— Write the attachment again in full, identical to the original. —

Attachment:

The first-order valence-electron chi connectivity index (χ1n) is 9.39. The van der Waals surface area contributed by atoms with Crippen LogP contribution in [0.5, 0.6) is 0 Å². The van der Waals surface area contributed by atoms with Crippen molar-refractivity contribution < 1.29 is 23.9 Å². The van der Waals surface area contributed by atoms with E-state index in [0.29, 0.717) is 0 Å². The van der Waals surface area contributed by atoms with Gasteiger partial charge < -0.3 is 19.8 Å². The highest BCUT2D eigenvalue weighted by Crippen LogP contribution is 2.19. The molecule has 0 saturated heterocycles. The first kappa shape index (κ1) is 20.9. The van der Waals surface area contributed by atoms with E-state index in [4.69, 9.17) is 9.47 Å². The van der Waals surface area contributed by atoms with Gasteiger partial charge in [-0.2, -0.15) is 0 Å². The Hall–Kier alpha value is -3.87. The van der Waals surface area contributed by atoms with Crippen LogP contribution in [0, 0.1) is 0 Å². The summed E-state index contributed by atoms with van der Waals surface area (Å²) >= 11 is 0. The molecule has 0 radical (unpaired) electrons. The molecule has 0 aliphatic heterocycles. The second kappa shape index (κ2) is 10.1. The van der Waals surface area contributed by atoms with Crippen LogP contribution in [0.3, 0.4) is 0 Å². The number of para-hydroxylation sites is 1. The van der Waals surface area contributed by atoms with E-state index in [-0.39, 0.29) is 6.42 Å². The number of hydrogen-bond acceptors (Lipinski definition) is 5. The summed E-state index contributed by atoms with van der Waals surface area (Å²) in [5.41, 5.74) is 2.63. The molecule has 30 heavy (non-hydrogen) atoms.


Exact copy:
The first-order valence-electron chi connectivity index (χ1n) is 9.39. The van der Waals surface area contributed by atoms with Crippen LogP contribution in [0.5, 0.6) is 0 Å². The van der Waals surface area contributed by atoms with Crippen molar-refractivity contribution < 1.29 is 23.9 Å². The van der Waals surface area contributed by atoms with E-state index in [0.29, 0.717) is 0 Å². The van der Waals surface area contributed by atoms with Gasteiger partial charge < -0.3 is 19.8 Å². The highest BCUT2D eigenvalue weighted by Crippen LogP contribution is 2.19. The molecule has 0 saturated heterocycles. The first kappa shape index (κ1) is 20.9. The van der Waals surface area contributed by atoms with E-state index in [4.69, 9.17) is 9.47 Å². The van der Waals surface area contributed by atoms with Gasteiger partial charge in [-0.2, -0.15) is 0 Å². The Hall–Kier alpha value is -3.87. The van der Waals surface area contributed by atoms with Crippen LogP contribution in [0, 0.1) is 0 Å². The summed E-state index contributed by atoms with van der Waals surface area (Å²) >= 11 is 0. The molecule has 0 radical (unpaired) electrons. The molecule has 0 aliphatic heterocycles. The second kappa shape index (κ2) is 10.1. The van der Waals surface area contributed by atoms with Crippen LogP contribution in [0.3, 0.4) is 0 Å². The number of para-hydroxylation sites is 1. The van der Waals surface area contributed by atoms with E-state index in [-0.39, 0.29) is 6.42 Å². The number of hydrogen-bond acceptors (Lipinski definition) is 5. The summed E-state index contributed by atoms with van der Waals surface area (Å²) in [5.41, 5.74) is 2.63. The molecule has 30 heavy (non-hydrogen) atoms.